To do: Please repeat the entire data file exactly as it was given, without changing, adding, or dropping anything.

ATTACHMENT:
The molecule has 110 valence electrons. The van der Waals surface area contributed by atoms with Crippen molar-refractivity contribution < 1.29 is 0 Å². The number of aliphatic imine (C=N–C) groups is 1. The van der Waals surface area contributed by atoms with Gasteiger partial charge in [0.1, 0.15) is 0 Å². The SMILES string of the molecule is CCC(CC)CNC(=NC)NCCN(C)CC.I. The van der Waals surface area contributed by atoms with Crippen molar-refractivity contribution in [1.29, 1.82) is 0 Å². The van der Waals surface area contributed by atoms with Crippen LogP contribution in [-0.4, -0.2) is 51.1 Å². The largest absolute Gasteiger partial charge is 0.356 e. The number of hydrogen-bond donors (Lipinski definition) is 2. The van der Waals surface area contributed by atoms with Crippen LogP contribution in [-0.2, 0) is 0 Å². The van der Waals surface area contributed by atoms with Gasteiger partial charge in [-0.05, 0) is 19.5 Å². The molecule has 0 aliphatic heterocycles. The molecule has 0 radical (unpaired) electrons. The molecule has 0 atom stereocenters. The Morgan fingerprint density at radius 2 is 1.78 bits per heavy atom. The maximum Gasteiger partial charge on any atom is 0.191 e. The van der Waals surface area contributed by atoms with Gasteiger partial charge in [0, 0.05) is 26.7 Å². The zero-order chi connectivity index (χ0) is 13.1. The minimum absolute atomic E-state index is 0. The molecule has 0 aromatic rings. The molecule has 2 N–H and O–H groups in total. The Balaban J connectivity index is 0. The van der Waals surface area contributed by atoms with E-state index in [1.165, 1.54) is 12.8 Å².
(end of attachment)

The molecule has 110 valence electrons. The van der Waals surface area contributed by atoms with Crippen molar-refractivity contribution < 1.29 is 0 Å². The number of aliphatic imine (C=N–C) groups is 1. The van der Waals surface area contributed by atoms with Gasteiger partial charge in [0.1, 0.15) is 0 Å². The SMILES string of the molecule is CCC(CC)CNC(=NC)NCCN(C)CC.I. The van der Waals surface area contributed by atoms with Crippen molar-refractivity contribution in [1.29, 1.82) is 0 Å². The van der Waals surface area contributed by atoms with Crippen LogP contribution in [-0.4, -0.2) is 51.1 Å². The largest absolute Gasteiger partial charge is 0.356 e. The number of hydrogen-bond donors (Lipinski definition) is 2. The van der Waals surface area contributed by atoms with Crippen LogP contribution in [-0.2, 0) is 0 Å². The van der Waals surface area contributed by atoms with Gasteiger partial charge in [-0.05, 0) is 19.5 Å². The molecule has 0 aliphatic heterocycles. The molecule has 0 radical (unpaired) electrons. The molecule has 0 atom stereocenters. The Morgan fingerprint density at radius 2 is 1.78 bits per heavy atom. The maximum Gasteiger partial charge on any atom is 0.191 e. The van der Waals surface area contributed by atoms with Gasteiger partial charge in [0, 0.05) is 26.7 Å². The zero-order chi connectivity index (χ0) is 13.1. The minimum absolute atomic E-state index is 0. The molecule has 0 aromatic rings. The molecule has 2 N–H and O–H groups in total. The Balaban J connectivity index is 0. The van der Waals surface area contributed by atoms with E-state index in [1.165, 1.54) is 12.8 Å².